Photographer and self-professed ‘boat nerd’ describes life aboard a Great Lakes freighter

They’re like floating hotels, but the general public doesn’t usually get the chance to take a cruise on the 1,000-foot freighters that come into the Great Lakes. Roger LeLievre is an exception. The author and speaker will talk about some of his adventures at the Saginaw River Marine Historical Society on Sat., April 20.

Freighters still have a significant presence on the river, says LeLievre, who is also a self-proclaimed boat nerd.

“Over the last 20 years, I've had probably over a dozen trips on various freighters. So this program is kind of a glimpse of life on the boats that I've observed on those various trips. It covers the loading and the unloading, and in the pilot house in the galley in the engine room.”

Graphic courtesy of Know Your ShipsLeLievre is a native of Sault Ste. Marie, where he grew up not far from the Soo Locks. He spent his childhood watching the freighters enter and exit the locks as they navigated the St. Mary’s River. That experience set him up for what would become his life's passion.

Over four decades ago, LeLievre met a man named Tom Manse, a publisher and photographer already doing what LeLievre hoped to do. Manse had published an annual book about Great Lakes ships called “Know Your Ships.” At age 14, LeLievre had a photograph published in the 1969 edition. Little did he know it would lead to his own publishing career.
LeLievre eventually took over the publication of the book he calls a field guide to the freighters.

“Mr. Manse kind of took me under his wing and mentored me,” LeLievre says. “Well, 30 years ago, in 1994 when he passed away, he left the whole book to me –everything. I've been publishing it myself since then. He gave me an amazing gift and I'm carrying on his legacy.”

Along with photographing the Great Lakes giants, LeLievre has also been a guest aboard several of the freighters. He says they’re surprisingly like hotels or little self-contained cities.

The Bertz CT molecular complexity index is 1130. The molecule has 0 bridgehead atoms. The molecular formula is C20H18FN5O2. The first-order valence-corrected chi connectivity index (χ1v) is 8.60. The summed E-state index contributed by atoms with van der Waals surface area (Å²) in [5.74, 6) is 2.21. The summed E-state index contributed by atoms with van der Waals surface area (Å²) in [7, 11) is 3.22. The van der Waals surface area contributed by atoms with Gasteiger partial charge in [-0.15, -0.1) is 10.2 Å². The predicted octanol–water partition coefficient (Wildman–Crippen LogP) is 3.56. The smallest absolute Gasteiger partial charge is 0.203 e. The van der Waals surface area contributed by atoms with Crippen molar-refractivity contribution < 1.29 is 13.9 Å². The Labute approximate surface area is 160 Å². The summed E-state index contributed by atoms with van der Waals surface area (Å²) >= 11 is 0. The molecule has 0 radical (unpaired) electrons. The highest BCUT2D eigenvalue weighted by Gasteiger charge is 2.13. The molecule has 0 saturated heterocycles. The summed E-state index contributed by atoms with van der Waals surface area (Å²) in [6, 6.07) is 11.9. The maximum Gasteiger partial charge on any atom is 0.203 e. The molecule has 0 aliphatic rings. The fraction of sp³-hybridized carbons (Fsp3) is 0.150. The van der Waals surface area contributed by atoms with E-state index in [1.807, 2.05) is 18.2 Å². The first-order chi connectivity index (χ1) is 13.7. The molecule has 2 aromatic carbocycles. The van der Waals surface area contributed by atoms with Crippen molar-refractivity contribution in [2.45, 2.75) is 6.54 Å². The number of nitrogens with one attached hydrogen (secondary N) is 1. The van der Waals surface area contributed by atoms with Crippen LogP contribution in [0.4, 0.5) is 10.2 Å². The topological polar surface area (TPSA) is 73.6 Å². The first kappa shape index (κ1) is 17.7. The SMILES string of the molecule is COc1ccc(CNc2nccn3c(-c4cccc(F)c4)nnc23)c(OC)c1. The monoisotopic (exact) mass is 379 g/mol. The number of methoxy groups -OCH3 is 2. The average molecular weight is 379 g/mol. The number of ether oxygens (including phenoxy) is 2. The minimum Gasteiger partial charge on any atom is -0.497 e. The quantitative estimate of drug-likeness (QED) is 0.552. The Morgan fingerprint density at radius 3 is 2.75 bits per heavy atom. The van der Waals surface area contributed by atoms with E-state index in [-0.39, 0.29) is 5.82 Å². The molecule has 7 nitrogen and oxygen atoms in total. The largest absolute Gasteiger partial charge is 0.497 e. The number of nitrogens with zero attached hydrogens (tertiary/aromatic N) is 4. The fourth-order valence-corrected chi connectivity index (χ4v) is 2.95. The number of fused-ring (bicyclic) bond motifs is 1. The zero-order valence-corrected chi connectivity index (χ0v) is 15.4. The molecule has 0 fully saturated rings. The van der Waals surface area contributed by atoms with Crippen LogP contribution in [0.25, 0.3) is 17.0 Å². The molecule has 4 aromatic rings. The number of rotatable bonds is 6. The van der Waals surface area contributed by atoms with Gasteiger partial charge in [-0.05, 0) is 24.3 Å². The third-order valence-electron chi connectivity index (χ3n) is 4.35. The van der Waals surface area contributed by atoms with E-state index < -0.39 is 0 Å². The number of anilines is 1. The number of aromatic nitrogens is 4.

“If you look at it from that point of view, you have a little city where people live and they live there for a couple of months at a time. And it's always interesting to me. You've got maybe 20 or 25 people, men and women, on these boats for such a long period of time and they all pretty much get along with each other. You have to because you're working and sleeping basically at your office.”

LeLievre says the food is as good as any he’s found in a quality restaurant.

“The food is fantastic on most of the boats. There are a few, of course, it may not be perfect, but I've had some amazing meals.”

The food isn’t the only comfort.

“Their satellite communication is outstanding. They've got whatever those packages are that they can add on for the NFL or, or whatever. Of course, cell phones have really changed things. In 1973 I sailed on the Great Lakes and, if you wanted to talk to home, you walked up to the end of the dock and stood in line at a pay phone. Now it's so much easier to keep in touch with your family. “

Graphic courtesy of the Saginaw River Marine Historical SocietyFlat screen TVs, workout rooms, and some of the best food, “you know, it's a well-oiled machine on those vessels. Those guys and ladies know what they're doing and they do it super well.”

LeLievre will share his experiences at the Saginaw River Marine Historical Society’s presentation "Hitchin' A Ride: An Inside Look at Life on the Lakers" on Sat., April 20 at 6:30 p.m. at Trinity Episcopal Church, 815 N. Grant St. The presentation is free,

For more on the Saginaw River Marine Historical Society or LeLievre visit the Saginaw River Marine Historical Society Facebook page.

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Read more articles by Denyse Shannon.

As a feature writer and freelance journalist, Denyse Shannon has written professionally for over two and a half decades. She has worked as a contractor for daily and weekly newspapers, national and local magazines, and taught introductory media writing at her alma mater – Central Michigan University. She also holds a Master of Arts in journalism from Michigan State University. She and her husband live in Bangor Township and enjoy sailing on the Bay, and are avid cyclists.